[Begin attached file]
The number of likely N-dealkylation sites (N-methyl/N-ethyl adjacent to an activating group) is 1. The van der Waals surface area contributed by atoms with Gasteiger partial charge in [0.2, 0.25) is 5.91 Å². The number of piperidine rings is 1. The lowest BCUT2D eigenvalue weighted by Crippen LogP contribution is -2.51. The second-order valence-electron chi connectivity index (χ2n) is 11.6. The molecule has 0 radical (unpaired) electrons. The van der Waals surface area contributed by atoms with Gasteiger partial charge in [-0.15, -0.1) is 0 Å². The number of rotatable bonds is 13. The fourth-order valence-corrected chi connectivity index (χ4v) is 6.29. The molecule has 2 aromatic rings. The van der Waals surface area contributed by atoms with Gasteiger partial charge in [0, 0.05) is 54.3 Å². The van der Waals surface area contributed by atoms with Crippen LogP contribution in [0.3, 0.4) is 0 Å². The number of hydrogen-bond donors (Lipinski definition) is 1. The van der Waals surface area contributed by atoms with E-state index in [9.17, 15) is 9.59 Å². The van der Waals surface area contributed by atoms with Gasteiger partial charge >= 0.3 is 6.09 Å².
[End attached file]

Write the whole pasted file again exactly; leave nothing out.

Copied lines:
The number of likely N-dealkylation sites (N-methyl/N-ethyl adjacent to an activating group) is 1. The van der Waals surface area contributed by atoms with Gasteiger partial charge in [0.2, 0.25) is 5.91 Å². The number of piperidine rings is 1. The lowest BCUT2D eigenvalue weighted by Crippen LogP contribution is -2.51. The second-order valence-electron chi connectivity index (χ2n) is 11.6. The molecule has 0 radical (unpaired) electrons. The van der Waals surface area contributed by atoms with Gasteiger partial charge in [-0.15, -0.1) is 0 Å². The number of rotatable bonds is 13. The fourth-order valence-corrected chi connectivity index (χ4v) is 6.29. The molecule has 2 aromatic rings. The van der Waals surface area contributed by atoms with Gasteiger partial charge in [0, 0.05) is 54.3 Å². The van der Waals surface area contributed by atoms with Crippen LogP contribution in [0.3, 0.4) is 0 Å². The number of hydrogen-bond donors (Lipinski definition) is 1. The van der Waals surface area contributed by atoms with E-state index in [9.17, 15) is 9.59 Å². The van der Waals surface area contributed by atoms with Gasteiger partial charge >= 0.3 is 6.09 Å².